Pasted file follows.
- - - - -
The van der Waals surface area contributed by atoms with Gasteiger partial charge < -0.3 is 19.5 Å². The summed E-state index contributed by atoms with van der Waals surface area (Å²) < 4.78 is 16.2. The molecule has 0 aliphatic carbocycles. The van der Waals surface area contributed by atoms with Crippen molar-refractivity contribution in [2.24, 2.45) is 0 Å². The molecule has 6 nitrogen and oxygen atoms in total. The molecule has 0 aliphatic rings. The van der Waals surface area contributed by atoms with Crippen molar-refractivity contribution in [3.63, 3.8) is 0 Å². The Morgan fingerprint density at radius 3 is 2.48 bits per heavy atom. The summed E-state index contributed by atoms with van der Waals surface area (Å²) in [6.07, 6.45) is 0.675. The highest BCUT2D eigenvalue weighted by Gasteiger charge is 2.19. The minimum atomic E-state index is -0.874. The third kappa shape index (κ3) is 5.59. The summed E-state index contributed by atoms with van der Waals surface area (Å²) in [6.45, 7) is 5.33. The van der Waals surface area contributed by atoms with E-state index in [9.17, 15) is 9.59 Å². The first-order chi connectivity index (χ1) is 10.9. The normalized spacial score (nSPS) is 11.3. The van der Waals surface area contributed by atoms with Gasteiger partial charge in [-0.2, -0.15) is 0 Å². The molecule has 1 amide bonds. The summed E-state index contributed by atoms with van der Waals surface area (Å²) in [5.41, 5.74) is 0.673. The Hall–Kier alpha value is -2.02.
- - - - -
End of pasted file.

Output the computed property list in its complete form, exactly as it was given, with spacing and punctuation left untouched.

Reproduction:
The van der Waals surface area contributed by atoms with Gasteiger partial charge < -0.3 is 19.5 Å². The summed E-state index contributed by atoms with van der Waals surface area (Å²) < 4.78 is 16.2. The molecule has 0 aliphatic carbocycles. The van der Waals surface area contributed by atoms with Crippen molar-refractivity contribution in [2.24, 2.45) is 0 Å². The molecule has 6 nitrogen and oxygen atoms in total. The molecule has 0 aliphatic rings. The van der Waals surface area contributed by atoms with Crippen molar-refractivity contribution in [3.63, 3.8) is 0 Å². The Morgan fingerprint density at radius 3 is 2.48 bits per heavy atom. The summed E-state index contributed by atoms with van der Waals surface area (Å²) in [6.07, 6.45) is 0.675. The highest BCUT2D eigenvalue weighted by Gasteiger charge is 2.19. The minimum atomic E-state index is -0.874. The third kappa shape index (κ3) is 5.59. The summed E-state index contributed by atoms with van der Waals surface area (Å²) in [6.45, 7) is 5.33. The van der Waals surface area contributed by atoms with E-state index in [9.17, 15) is 9.59 Å². The first-order chi connectivity index (χ1) is 10.9. The normalized spacial score (nSPS) is 11.3. The van der Waals surface area contributed by atoms with Gasteiger partial charge in [-0.2, -0.15) is 0 Å². The molecule has 1 amide bonds. The summed E-state index contributed by atoms with van der Waals surface area (Å²) in [5.41, 5.74) is 0.673. The Hall–Kier alpha value is -2.02.